The actual indexes represented by these seven asset classes include the S&P 500 Index; the Ibbotson Small Companies Index from 1970-1978 and the Russell 2000 Index from 1979-2013; the Morgan Stanley Capital International EAFE Index (Europe, Australasia, Far East) Index; the Ibbotson Intermediate Term Bond Index from 1970-1975 and the Barclays Capital Aggregate Bond Index from 1976-2013; three-month Treasury bills; the NAREIT Index (National Association of Real Estate Investment Trusts) from 1970-1977 and the Dow Jones US Select REIT Index from 1978-2013; and the Goldman Sachs Commodities Index (GSCI). As of Feb. 6, 2007, the GSCI became known as the S&P GSCI.

As can be seen in Figure 1, the effective frontier (representing various combinations of cash and a multi-asset portfolio) is located above and to the left of the cash/stock efficient frontier. The effective frontier is more diversified and, as a result, offers a superior risk/return trade-off than the efficient frontier. Very simply, more diversification is better than less diversification in achieving superior risk-adjusted returns.

The New 'Effective' Frontier

For example, at a standard deviation level of 8 percent, the asset combination on the effective frontier was a 30 percent cash/70 percent multi-asset portfolio, which produced an 8.9 percent annualized return over the 44-year period. By comparison, at 8 percent standard deviation, the efficient frontier was 60 percent cash/40 percent large U.S. stock, which produced a 7.7 percent annualized return over the 44-year period. Thus, the effective frontier produced a return that was 120 basis points higher than the efficient frontier at the same risk level (8 percent annualized standard deviation).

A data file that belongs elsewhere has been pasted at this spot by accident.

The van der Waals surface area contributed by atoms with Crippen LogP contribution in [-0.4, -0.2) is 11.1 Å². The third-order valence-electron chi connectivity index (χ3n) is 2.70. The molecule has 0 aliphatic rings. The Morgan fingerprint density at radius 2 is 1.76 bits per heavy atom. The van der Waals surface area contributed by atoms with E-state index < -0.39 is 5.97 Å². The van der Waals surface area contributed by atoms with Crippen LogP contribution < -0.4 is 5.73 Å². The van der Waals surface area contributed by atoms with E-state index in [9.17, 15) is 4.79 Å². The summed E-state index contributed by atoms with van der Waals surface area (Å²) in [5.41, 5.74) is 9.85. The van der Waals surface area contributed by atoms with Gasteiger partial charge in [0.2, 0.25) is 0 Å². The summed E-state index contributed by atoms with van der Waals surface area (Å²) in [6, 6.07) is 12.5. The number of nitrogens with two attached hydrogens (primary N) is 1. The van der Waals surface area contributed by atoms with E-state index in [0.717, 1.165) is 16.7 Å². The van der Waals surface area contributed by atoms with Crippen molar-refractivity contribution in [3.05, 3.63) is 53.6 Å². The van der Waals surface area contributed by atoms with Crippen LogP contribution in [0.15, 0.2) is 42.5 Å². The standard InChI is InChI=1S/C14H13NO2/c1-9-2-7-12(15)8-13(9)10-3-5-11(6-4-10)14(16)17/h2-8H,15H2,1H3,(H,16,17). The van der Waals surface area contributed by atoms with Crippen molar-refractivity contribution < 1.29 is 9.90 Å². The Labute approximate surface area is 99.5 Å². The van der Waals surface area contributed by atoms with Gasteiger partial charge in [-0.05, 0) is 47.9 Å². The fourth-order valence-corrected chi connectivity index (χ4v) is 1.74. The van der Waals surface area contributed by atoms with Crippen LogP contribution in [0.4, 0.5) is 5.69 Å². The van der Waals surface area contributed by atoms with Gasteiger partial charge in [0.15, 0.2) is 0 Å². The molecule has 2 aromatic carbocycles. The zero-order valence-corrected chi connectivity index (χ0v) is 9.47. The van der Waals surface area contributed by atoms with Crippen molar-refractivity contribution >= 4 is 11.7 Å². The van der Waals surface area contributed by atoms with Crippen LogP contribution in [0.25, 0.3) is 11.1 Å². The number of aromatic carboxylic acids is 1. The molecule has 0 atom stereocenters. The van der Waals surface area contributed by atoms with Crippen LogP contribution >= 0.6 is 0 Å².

Let’s now consider the development (i.e., risk/return shape) of the effective frontier as assets are combined sequentially in order of their individual standard deviation of return (from lowest to highest), as shown in Figure 2.

The first asset, of course, is cash. The all-cash portfolio is represented by the left-most red triangle. A 100 percent cash portfolio had a 44-year annualized return of 5.22 percent and a standard deviation of annual returns of 3.4 percent. The next asset added (in the red graph) was U.S. bonds. Now we have a 50 percent cash/50 percent bond portfolio that was rebalanced annually over the 44-year period from 1970-2013. The two-asset cash/bond portfolio return improved to 6.63 percent and the standard deviation increased slightly to 4.2 percent. The next red triangle represents a three-asset portfolio (33.33 percent cash, 33.33 percent bonds and 33.33 percent large U.S. stock). This three-asset portfolio had a 44-year annualized return of 8.22 percent and a standard deviation of return of 6.9 percent.